Handling questions and answers A question-and-answer period following your proposal or pitch benefits both you and your audience. It provides you with feedback indicating to what extent your listeners accept and agree with your proposal. It also lets you reinforce your message by addressing areas that concern the audience. And it benefits your listeners by giving them an opportunity to get clarification of ideas and data in your proposal.
Here are some tips for effectively dealing with audience questions:
- Plan for them. Announce at the outset of your speech that you will entertain questions. Plan a smooth transition between the conclusion of your proposal and the question-and-answer portion of the presentation.
- Anticipate questions. Try to anticipate the questions your audience will ask. One way is to rehearse your proposal before colleagues or friends and see what questions they have. This has an added benefit: It can indicate elements you’ve neglected to include in your proposal.
- Clarify the question. Before attempting to answer a question, be sure you understand what the questioner wants. If necessary, rephrase it, asking if your interpretation is correct. If you don’t know the answer, admit it, but tell the questioner you will find out the answer later and contact him or her.
- Don’t be defensive. Give your listeners the impression you welcome their questions and appreciate the opportunity to answer them. Your positive attitude can be the “icing on the cake” for a successful proposal.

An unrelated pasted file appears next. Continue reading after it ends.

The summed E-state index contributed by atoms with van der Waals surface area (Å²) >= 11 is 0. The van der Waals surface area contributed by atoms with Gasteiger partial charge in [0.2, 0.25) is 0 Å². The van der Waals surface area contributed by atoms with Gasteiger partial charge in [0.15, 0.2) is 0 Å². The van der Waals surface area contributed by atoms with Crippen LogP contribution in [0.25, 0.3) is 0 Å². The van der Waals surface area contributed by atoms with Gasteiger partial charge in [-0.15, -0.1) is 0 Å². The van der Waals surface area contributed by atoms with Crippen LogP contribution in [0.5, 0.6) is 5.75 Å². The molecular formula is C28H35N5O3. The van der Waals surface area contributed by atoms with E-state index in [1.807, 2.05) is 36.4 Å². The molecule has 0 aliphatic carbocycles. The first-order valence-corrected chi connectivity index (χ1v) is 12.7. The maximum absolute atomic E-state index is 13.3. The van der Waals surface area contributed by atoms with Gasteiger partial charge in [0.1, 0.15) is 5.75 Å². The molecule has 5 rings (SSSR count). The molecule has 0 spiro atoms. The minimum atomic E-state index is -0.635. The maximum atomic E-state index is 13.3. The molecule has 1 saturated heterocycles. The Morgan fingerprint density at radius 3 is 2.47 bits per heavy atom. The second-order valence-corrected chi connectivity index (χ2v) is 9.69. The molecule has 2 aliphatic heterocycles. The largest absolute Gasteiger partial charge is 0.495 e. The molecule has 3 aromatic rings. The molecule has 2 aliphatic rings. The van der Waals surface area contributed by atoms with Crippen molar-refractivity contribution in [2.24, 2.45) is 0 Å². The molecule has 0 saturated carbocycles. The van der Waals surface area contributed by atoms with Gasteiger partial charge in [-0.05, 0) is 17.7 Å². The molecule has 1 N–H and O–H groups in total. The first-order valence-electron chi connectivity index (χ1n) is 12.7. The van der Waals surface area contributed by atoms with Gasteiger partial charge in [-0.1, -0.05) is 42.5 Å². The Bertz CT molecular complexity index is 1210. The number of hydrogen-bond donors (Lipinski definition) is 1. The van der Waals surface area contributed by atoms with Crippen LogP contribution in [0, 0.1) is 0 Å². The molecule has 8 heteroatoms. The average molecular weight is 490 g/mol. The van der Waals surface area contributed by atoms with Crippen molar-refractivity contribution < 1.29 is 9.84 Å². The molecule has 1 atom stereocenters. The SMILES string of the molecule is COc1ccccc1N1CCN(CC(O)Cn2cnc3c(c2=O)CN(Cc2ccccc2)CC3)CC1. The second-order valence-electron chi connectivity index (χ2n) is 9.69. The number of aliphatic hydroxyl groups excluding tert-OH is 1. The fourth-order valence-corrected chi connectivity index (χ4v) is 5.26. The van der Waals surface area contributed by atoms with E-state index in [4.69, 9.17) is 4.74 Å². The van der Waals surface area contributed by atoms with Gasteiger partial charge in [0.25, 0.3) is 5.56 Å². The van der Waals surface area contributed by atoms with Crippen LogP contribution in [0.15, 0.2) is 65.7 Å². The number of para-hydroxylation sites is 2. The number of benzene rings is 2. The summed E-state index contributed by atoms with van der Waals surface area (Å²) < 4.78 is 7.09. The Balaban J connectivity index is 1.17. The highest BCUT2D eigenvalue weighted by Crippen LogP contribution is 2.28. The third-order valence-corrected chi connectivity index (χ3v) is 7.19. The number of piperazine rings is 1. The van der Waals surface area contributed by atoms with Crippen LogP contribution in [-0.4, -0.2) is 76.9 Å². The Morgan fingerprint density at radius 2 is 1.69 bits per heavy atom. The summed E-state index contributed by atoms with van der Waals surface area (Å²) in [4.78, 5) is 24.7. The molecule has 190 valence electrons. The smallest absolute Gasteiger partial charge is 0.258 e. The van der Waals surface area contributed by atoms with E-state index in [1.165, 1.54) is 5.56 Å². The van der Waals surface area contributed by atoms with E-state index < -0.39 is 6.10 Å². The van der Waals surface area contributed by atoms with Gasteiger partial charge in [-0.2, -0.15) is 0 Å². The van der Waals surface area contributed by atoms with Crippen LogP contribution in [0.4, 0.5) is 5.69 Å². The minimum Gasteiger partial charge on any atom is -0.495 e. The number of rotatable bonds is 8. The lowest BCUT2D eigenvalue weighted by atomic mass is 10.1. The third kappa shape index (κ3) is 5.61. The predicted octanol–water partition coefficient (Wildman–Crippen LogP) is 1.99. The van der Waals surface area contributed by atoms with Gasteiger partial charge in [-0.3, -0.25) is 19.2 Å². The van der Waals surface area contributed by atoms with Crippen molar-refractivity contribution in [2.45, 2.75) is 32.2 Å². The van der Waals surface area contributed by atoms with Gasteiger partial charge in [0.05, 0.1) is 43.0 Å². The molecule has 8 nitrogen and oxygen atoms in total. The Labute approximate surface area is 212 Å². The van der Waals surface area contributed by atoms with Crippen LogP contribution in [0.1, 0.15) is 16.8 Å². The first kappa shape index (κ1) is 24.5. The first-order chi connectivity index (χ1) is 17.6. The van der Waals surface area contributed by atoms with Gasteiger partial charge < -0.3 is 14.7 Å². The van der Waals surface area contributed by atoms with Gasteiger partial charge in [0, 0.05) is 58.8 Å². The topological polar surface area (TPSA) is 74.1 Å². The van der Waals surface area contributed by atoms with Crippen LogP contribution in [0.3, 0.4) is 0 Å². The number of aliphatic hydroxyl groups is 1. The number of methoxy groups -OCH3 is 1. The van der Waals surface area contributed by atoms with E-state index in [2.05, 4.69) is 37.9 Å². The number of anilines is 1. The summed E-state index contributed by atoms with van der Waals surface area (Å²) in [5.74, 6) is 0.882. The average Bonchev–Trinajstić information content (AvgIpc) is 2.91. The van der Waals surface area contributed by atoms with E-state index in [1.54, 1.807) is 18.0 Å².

- Align your answer with your main message. Rather than blurting out the first response that comes to mind, mentally evaluate how you can answer the question in a way that supports what you’ve said in your proposal.
- Disarm loaded questions. Occasionally a questioner may try to trip you with a loaded question—one based on false premises or irrelevant assumptions. Be polite, but don’t back down from your position. You can disarm the questioner by asking him or her to explain the question and share information.
- Divert irrelevant questions. Don’t waste time on questions that are out of place, even if you know the answers. Politely ask the person how the question bears on the proposal.
- Divide complex questions. If a questioner hits you with a multifaceted question, split it into components before answering it. This helps you, as well as other listeners.
- Summarize. Watch your allotted time. Before it expires, conclude by briefly summarizing your proposal. This way, you can control (and prepare for) the way your presentation ends. This is the final impression you leave on your audience, so make it positive and upbeat
To your speaking success